20 September 2017
The old bridges, mills
and ducks on the river
On our way to Shannon Airport earlier this week to meet family members who are staying at the Rectory in Askeaton, two of us stopped for lunch in the pretty small town of Sixmilebridge in Co Clare, half-way between Limerick and Ennis.
The village is a just off the main N18 road, but is on the old ‘back road’ between Limerick and Ennis. If you think this is a pretty, sleepy village, then perhaps this is because Sixmilebridge is also a dormitory town for Limerick, Ennis and Shannon.
The village of Kilmurry is also part of the Sixmilebridge parish. But the commercial core of Sixmilebridge has tripled in size in recent years, with many new retail units and businesses, along with hundreds of new houses too.
Sixmilebridge is often referred to locally as ‘The Bridge’ and the full time in Irish is Droichead Abhann Uí gCearnaigh (‘Bridge of the River of O’Kearney’). The ‘six-mile’ part of the name alludes to the fact that this place is about six Irish miles from Thomondgate in Limerick.
Archaeological evidence points to prehistorical settlement here from as early as the Bronze Age, with ringforts, mounds, enclosures and wedge tombs in the area.
The original village grew up around a crossing place on the O’Garney River, which flows through the village. Donough O’Brien, 4th Earl of Thomond, built the bridge in 1610 – and from then until 1804, when the bridge at Bunratty was built, traffic between Limerick and Ennis passed through Sixmilebridge.
The village has wide streets and large squares that were laid out by the O’Brien family from the 17th century. By the end of the 17th century, development here was linked to the industrialisation of the area as people of Dutch origin found the river very suitable for milling. The east of the village was once its commercial part, with water powered mills, a brewery, a market house and a fair green.
Sixmilebridge became a river port where goods including rape seed oil and soap were exported and imported by boat from the mills just south of the village. Boats from Amsterdam sailed up the river almost as far as the town in the 17th and 18th centuries. But by the early 18th century the town had gone into decline and the river trade came to an end in 1784 when Henry d’Esterre built a toll bridge at Rosmanagher.
According to local tradition, the duel between Daniel O’Connell and John d’Esterre in 1815 arose from Daniel O’Connell’s refusal to pay the toll. However, the duel arose from a speech by O’Connell to the Catholic Board in 1815, when he described the Dublin Corporation as beggarly. At the time, d’Esterre was near bankruptcy and took this as a personal insult. He challenged O’Connell, and died two days after the duel at Bishop’s Court, Kildare.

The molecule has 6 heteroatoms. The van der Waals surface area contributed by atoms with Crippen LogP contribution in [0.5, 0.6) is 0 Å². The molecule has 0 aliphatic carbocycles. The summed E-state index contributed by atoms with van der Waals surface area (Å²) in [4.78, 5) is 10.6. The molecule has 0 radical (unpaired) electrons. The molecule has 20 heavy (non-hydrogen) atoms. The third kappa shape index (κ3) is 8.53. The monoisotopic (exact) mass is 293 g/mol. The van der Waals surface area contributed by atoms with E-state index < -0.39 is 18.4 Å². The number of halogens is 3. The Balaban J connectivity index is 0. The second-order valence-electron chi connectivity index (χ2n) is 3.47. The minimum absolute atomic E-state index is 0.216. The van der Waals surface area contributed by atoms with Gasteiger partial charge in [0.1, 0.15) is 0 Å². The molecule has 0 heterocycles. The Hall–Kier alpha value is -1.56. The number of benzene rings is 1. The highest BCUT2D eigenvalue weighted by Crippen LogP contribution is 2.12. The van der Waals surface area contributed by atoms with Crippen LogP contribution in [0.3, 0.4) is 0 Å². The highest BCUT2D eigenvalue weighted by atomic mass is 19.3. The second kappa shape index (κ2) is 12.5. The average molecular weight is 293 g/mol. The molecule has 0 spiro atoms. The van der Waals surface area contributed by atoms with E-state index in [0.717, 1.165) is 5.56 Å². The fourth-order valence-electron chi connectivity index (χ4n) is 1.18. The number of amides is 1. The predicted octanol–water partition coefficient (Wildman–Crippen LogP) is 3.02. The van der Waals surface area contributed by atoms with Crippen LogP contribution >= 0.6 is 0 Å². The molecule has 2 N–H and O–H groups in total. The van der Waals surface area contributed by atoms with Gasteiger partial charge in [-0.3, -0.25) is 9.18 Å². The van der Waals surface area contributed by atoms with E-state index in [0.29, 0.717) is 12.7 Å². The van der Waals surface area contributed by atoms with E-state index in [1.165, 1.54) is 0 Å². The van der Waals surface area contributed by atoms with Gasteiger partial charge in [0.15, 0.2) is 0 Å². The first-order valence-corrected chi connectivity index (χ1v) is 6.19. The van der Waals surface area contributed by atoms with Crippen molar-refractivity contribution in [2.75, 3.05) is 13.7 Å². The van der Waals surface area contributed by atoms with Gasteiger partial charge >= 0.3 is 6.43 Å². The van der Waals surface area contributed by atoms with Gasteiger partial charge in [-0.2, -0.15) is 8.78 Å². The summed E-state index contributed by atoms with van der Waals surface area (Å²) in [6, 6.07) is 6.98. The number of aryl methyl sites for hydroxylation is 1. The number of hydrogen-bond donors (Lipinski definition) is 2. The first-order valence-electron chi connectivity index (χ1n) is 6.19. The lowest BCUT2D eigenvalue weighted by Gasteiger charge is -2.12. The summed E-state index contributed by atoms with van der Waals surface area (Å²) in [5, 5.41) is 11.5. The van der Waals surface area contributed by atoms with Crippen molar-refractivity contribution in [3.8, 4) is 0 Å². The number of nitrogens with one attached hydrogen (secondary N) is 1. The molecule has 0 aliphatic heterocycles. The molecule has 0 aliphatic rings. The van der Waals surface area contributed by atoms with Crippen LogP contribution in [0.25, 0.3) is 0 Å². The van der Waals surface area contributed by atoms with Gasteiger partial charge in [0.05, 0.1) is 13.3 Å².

In 1852, a magistrate and eight soldiers of the 31st Regiment escorted 18 people to Sixmilebridge to vote for Colonel Vandeleur, the conservative candidate in the Co Clare. In the ensuing affray, six people were killed and eight were wounded, one of whom later died.
One side of Sixmilebridge is in the Roman Catholic Diocese of Killaloe, while ‘the Little Church’ on the Limerick Road is in Cratloe Parish and the Diocese of Limerick.
The remains of the quay walls, warehouses, soap factory and stone mill wheels can still be seen. Many of the old buildings in the village have been preserved and have found new uses.
The former Church of Ireland parish church of Kilfinaghty dates from 1810. It has a four-bay nave and a later three-stage entrance tower designed by the Pain brothers. It was restored in 2001 and is now an award-winning library.
The Old House Bar on Fair Green is a corner-sited detached three-bay two-storey house, built around 1775, with gablets over the first-floor windows. A plaque on the wall is inscribed ‘George’s Street 1733.’
This was the birthplace in 1917 of Dr Brendan O’Regan, who had the vision for developing much of the Shannon Region.
Ieverstown House, on the opposite corner of Fair Green, is a detached five-bay two-storey Georgian townhouse with a dormer attic. It was built around 1730-1770, and although it now seems to be crumbling it must have been an attractive townhouse in the past.
The Mill Bar on Frederick Square dates from around 1770, but has a stone plaque reading ‘Frederick Square 1733.’
The former woollen mills are now apartments.
The Miller Returns, a sculpture by Shane Gilmore, stands in the O’Garney River below the bridge. The sculptor claims this ‘is probably the manliest sculpture in Ireland.’ This is a shirtless, limestone man marching unimpeded through the waters of the river, carrying the heavy tools of millwork, recalling the 17th century settlers of Dutch origin who started the mill on the river.
Shane Gilmore points out that the strongman proved his brawn in 2009 when the statue held its ground as flood waters threatened to take the artwork downstream.
An attractive, novel feature in Sixmilebridge is the highly decorated but functional ‘duck inn’ on the O’Garney River. This is a floating raft with glass windows and painted walls that houses a large population of very happy ducks during winter. This is also where their locally consumed eggs are hatched and collected, and it forms part of the tourist trail of Sixmilebridge.
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sviđa mi se rijeka, kip i povijest sixmilbridgeu-a. rado bih posjetila taj gradić.
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